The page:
Don’t Blame The Training When Leaders Don’t Follow Up!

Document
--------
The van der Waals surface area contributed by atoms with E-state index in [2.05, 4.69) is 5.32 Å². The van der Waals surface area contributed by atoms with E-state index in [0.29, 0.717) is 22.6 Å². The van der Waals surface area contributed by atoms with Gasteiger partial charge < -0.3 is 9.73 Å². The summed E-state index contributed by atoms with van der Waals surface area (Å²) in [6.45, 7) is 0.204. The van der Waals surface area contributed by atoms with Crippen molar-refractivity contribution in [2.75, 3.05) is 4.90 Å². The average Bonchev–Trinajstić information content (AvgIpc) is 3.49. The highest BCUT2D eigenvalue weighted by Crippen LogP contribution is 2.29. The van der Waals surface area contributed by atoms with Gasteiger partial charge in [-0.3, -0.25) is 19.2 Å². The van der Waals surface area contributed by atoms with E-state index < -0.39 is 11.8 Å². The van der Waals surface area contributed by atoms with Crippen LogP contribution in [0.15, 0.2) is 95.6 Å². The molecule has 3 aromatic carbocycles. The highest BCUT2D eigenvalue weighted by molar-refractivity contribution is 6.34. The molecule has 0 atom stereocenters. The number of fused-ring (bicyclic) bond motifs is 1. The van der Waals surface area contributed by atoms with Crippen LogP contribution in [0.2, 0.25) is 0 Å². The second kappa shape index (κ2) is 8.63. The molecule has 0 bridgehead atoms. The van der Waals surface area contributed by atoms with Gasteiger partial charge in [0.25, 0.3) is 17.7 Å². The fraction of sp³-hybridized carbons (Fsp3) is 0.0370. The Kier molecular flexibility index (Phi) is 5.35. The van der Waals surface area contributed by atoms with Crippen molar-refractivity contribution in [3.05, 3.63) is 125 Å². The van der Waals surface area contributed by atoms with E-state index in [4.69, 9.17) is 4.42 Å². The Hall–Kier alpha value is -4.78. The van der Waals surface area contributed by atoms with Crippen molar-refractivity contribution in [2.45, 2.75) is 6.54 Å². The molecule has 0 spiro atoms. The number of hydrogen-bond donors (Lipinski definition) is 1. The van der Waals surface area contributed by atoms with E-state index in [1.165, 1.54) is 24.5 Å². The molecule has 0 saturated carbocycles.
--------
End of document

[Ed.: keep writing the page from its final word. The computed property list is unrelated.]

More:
A Note from Cindy Novotny: At Master Connection Associates we have always believed you can not solve a management problem with a training class.  This has and will always be true.  Leadership has a fundamental responsibility before, during and after an educational session with their team.  Prior to the session, leaders should meet with the participant and set expectations and goals for the training.  During the session, participants should be left alone (without office drama) to focus on learning, networking and making behavioral changes.  Post workshop is critical.  We send each participant home with action plans, goals, and our contact information to answer any questions after they get back on the job.  But – this is where leadership falls apart.  The participant comes back to the work environment (some good – some not so good) all excited and ready to implement their new strategies and action steps.  Leadership is focused on the budget meetings, drama among the staff, ownership problems, customer issues and before long, the leader has not followed up with the participant and they fall back into bad behaviors.  So who’s fault is this anyway?  Well we can clearly blame the participant – they attended the session, they learned a new way of working, so they should be changing behavior immediately.  But as I always say “let’s be honest,” do you really think in the corporate rat race that anyone is going to change without coaching, mentoring and solid accountability.  It is a LEADERS job to follow up, hold people accountable, review goals and objectives and set higher goals for the future.  Imagine what happens when someone graduates from Harvard with a Masters Degree but then does nothing with their education.  Are you going to call Harvard and ask for your tuition money back and blame the Professors?  Really – pay attention to training as an investment in your team and you will see the ROI immediately.  Ignore them and they will leave anyway.  When leaderships asks me why should I invest in people that may leave my company – my answer is always the same.  ”No problem, what if you don’t train them and they stay?”